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N95 respirators protect wearers against the coronavirus better than cloth or surgical face masks; the name refers to their ability to filter out 95 percent, or all but the smallest, of particles. The masks are critical to people in medical settings and frontline occupations.

According to a briefing document circulated on Monday to senior officials in the Department of Health and Human Services, the government now has 87.6 million N95 masks available, far short of the 300 million promised several months ago. 

The administration has also stockpiled 49 million KN95 masks, which are certified by China, and are potentially less reliable. A recent study of KN95s imported to the U.S. found that 70 percent of the masks didn’t meet the required filtration standards.

N95 masks, on the other hand, are approved by the U.S. National Institute for Occupational Safety and Health.



table: Source: FEMA


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Source: FEMA

In April, amid shortages of N95s, the Food and Drug Administration issued an emergency authorization for the Chinese-certified version while the U.S. ramped up domestic production.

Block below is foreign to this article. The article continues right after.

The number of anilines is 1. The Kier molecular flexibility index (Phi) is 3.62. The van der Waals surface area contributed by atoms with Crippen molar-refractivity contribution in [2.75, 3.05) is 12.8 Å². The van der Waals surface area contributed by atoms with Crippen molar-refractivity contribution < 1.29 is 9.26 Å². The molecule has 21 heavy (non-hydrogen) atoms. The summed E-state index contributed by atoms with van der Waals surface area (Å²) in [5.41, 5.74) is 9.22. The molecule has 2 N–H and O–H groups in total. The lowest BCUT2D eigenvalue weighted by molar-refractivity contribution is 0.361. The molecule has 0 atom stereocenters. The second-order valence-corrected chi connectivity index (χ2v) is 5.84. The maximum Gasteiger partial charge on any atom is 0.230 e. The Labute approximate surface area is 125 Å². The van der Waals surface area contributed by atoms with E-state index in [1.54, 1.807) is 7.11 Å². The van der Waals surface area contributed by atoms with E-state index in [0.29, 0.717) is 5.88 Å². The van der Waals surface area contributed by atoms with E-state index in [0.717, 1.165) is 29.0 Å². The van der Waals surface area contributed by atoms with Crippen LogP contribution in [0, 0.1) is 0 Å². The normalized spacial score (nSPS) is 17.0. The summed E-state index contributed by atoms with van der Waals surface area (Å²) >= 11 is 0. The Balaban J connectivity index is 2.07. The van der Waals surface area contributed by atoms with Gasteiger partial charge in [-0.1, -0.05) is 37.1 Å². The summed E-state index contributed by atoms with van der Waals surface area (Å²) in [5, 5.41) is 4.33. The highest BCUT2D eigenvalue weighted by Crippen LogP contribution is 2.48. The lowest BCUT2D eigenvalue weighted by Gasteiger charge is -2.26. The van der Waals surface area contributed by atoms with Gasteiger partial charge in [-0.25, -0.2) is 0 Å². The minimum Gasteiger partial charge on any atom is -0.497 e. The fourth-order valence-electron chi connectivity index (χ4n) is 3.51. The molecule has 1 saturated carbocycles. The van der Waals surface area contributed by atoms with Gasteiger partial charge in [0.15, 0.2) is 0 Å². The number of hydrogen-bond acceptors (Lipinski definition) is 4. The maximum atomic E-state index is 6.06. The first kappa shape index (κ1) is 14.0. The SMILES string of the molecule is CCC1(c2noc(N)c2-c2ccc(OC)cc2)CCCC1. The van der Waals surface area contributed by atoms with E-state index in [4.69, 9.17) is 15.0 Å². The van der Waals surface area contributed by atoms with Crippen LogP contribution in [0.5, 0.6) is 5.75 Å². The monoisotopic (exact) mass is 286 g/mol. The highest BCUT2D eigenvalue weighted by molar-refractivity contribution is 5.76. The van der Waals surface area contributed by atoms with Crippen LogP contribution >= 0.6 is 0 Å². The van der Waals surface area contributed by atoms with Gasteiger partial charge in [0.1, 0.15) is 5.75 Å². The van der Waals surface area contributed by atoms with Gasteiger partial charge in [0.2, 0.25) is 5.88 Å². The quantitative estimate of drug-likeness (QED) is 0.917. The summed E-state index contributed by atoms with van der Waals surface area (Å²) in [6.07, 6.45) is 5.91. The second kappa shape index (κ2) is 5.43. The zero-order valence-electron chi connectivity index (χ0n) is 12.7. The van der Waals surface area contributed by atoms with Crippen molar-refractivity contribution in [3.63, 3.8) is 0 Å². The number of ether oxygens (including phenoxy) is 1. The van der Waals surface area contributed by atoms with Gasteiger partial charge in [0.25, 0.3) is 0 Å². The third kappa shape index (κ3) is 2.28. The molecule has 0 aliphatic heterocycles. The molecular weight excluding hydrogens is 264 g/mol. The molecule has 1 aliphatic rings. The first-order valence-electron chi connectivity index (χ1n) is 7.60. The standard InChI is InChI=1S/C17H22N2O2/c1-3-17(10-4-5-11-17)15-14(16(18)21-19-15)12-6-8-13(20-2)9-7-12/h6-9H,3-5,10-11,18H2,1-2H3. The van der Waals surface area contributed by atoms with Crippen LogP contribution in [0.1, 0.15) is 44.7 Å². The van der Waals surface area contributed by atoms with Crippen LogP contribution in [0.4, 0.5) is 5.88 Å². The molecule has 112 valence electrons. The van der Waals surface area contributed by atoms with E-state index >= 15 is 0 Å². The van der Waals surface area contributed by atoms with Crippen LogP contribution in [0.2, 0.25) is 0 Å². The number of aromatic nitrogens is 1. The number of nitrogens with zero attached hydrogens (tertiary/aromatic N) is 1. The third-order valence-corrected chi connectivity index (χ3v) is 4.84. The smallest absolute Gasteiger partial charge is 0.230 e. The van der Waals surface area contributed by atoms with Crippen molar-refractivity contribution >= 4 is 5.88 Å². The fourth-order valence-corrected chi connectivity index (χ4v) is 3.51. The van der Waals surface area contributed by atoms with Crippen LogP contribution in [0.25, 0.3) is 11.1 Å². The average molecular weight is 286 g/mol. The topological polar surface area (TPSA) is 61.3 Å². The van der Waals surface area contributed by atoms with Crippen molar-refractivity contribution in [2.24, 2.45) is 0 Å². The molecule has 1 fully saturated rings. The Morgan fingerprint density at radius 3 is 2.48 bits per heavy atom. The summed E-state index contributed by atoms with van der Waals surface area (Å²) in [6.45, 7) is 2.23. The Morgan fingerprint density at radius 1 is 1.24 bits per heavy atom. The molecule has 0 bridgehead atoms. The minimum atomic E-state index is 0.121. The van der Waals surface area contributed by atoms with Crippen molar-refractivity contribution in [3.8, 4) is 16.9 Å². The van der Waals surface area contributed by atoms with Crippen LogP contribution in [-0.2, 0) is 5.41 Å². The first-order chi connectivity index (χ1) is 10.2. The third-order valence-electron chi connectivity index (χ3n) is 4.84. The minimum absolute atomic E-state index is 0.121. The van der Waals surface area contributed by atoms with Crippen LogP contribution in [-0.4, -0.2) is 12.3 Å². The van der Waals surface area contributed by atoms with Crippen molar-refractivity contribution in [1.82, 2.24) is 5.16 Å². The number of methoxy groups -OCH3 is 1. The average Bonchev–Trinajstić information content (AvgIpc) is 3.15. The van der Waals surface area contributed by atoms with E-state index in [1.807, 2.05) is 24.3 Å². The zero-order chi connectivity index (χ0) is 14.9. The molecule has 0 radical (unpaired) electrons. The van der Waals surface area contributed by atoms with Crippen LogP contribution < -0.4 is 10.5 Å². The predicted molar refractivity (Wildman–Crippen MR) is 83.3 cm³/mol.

A spokesperson for the Department of Health and Human Services defended the Trump administration’s efforts to stockpile sufficient quantities of face masks, saying it has moved “with deliberate and determined speed to ensure supplies and equipment are available for frontline U.S. healthcare workers.”

In recognition of fierce competition between individual states for personal protective equipment, as well as between states and the federal government, the spokesperson said the department was “taking care not to disrupt the commercial supply chain.”



KN95 respirator masks for sale in Elgin, Ill. (Mark Black/ZUMA Wire)


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KN95 respirator masks for sale in Elgin, Ill. (Mark Black/ZUMA Wire)

A shortage of respirators — on both federal and state levels — could prose problems in the months ahead, as the coronavirus pandemic and influenza season could potentially lead to a rush on hospitals through the fall and winter. States have been preparing for precisely that scenario, which could be exacerbated by reopening plans that are continuing to move forward.

The federal government stepped in late in the spring, promising that both the Federal Emergency Management Agency and the Strategic National Stockpile would have adequate protective equipment. The days of doctors sitting through seminars on how to sew masks or posting YouTube videos on how to reuse respirators, which are intended for single use, would be relegated to memory.

There were 13 million N95 masks in federal coffers in the winter of 2020, when the pandemic first arrived in the United States. 

On a press call with reporters on May 14, an administration official sounded confident. “We have an aspiration to eventually have a billion of those,” he